It’s almost fire season in the Kootenays so it’s a good time to look at the fire dangers of your home and neighbourhood, to be prepared in the event of a fire.
Many homes in Cranbrook are near what is called the wildlife urban interface, a zone where the natural world comes into contact with the city environment.
The way to mitigate the risk, according to the city, is to make your residence less susceptible to fire and make Cranbrook into a fire-adapted community.
“Many people move to the wildland urban interface, bringing with them the same fire protection expectations they had when living in urban or other suburban communities,” said Wayne Price, director of Cranbrook Fire & Emergency Services.
“The responsibility of the public is to understand and prepare for the risk of wildland fire. Homes that do not reflect the risk pose not only a threat to the residents themselves, but neighbouring homes and emergency services as well.”
Price said that with proper preparation through the community, human population and infrastructure can withstand the devastating effects of a wildland fire, reducing loss of life and property.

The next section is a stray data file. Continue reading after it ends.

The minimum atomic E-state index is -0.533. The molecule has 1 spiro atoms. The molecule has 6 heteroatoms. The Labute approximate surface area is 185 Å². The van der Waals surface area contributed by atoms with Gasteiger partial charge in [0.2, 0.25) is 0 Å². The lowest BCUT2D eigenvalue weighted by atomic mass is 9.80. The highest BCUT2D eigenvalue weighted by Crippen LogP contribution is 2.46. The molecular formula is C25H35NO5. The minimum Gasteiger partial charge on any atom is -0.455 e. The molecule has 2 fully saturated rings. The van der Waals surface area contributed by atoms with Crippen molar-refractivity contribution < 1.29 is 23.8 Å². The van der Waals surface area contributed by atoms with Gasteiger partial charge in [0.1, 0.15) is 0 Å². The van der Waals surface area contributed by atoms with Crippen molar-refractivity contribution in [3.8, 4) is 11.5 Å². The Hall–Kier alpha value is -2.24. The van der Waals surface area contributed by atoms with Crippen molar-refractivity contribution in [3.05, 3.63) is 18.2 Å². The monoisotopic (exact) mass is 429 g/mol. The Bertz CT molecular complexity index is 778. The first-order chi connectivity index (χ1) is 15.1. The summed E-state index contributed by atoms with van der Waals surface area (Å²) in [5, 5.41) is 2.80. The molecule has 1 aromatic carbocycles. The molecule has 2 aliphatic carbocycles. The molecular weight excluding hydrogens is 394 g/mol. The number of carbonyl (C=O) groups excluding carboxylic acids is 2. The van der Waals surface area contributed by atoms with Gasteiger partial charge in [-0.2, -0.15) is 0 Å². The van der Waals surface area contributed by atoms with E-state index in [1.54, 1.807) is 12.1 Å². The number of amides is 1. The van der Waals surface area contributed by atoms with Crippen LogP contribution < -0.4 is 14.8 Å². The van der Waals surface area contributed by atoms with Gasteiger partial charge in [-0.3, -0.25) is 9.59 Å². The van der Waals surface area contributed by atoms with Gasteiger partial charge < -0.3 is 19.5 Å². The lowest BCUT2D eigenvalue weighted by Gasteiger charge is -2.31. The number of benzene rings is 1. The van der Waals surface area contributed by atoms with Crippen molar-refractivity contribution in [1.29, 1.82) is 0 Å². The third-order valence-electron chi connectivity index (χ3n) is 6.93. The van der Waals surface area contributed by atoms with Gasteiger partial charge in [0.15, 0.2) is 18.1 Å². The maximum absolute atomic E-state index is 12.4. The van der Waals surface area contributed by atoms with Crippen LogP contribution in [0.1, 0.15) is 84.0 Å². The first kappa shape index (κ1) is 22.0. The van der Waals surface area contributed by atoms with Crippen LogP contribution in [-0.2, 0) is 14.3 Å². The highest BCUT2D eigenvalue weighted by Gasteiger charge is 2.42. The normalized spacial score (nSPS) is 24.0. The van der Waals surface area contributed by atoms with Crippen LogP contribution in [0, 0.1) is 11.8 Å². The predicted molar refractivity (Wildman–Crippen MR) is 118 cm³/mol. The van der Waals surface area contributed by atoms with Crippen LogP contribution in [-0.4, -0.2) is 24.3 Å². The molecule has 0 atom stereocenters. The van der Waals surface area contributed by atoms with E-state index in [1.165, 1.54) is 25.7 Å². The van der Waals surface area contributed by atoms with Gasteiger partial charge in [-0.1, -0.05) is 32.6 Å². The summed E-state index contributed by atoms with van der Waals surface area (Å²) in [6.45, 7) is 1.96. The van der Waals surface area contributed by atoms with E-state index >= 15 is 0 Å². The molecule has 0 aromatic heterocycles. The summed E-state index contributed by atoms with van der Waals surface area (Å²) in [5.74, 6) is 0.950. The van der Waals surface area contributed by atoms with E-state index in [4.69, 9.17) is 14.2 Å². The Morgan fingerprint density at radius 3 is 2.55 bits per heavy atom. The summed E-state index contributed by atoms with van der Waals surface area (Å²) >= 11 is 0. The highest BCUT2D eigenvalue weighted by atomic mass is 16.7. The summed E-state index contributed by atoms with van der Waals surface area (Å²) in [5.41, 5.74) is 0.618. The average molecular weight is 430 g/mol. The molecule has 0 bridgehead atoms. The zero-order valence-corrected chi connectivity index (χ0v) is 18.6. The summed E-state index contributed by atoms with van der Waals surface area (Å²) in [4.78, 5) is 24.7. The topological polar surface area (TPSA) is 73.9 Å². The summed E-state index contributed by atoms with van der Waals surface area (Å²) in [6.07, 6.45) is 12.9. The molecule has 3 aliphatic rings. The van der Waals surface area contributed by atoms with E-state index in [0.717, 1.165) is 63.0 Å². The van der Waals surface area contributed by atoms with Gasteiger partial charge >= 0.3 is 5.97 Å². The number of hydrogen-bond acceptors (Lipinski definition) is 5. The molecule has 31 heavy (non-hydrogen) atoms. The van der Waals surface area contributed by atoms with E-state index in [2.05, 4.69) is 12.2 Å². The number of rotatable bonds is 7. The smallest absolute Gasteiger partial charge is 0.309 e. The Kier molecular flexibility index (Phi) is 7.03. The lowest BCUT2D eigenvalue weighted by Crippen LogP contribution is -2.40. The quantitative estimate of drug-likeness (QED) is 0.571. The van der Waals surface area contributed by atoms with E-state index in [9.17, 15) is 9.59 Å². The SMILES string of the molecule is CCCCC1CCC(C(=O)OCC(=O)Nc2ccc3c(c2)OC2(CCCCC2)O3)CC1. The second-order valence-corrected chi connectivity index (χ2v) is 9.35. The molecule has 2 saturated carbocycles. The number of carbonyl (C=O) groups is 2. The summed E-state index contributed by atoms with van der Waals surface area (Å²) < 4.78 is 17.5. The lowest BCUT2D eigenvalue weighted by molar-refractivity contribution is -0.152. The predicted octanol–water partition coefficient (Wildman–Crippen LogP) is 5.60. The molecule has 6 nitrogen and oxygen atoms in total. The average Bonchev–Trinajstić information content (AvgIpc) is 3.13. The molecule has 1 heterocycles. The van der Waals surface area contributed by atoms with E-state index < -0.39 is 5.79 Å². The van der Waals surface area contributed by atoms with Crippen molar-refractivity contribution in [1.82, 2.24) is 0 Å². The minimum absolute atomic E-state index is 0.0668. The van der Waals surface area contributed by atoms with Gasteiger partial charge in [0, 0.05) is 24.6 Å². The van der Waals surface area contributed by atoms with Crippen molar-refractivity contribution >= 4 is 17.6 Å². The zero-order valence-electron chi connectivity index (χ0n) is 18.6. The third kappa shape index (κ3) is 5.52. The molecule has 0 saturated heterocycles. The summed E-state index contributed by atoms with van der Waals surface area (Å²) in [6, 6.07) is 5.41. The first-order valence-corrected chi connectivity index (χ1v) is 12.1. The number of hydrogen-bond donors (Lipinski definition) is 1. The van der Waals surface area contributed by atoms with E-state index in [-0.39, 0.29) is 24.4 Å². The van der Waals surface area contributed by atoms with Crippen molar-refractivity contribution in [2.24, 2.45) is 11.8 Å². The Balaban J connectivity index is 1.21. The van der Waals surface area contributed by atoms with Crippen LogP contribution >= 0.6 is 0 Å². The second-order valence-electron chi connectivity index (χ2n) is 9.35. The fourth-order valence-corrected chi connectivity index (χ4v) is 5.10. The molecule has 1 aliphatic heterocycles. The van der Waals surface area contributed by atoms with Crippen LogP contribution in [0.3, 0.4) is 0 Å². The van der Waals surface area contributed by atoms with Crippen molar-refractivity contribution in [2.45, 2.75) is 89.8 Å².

This goal depends on strong and collaborative partnerships between agencies and the public at the provincial and local levels, with each accepting responsibility for their part.
According to the Southeast Fire Centre, every year British Columbia averages more than 2,000 wildfires.
Of those, 92 per cent of these fires are extinguished at a size of less than four hectares and are regarded as a successful initial attack.
Half of the wildfires in B.C. are lightning caused, the other human caused.
Some ways to help Cranbrook become a fire-adapted community and limit dangers to your home and neighbourhood are:
• build relationships with local public safety agencies and residents before a fire starts;
• know what to expect from local emergency responders in the first 24 hours of a fire;
• understand the Home Ignition Zone and Defensible Space;
• create and maintain a fuel-free area;
• limit vegetation along fences and fences made of flammable materials attached to homes;
• make proper landscaping and plant selection;
• limit placement of radiant heat sources near the home (i.e., wood piles, fuel tanks, sheds);
• thin trees and ladder fuels around the home;
• limit debris under decking and patios;
• understand the ember danger;
• have a personal and family preparedness plan.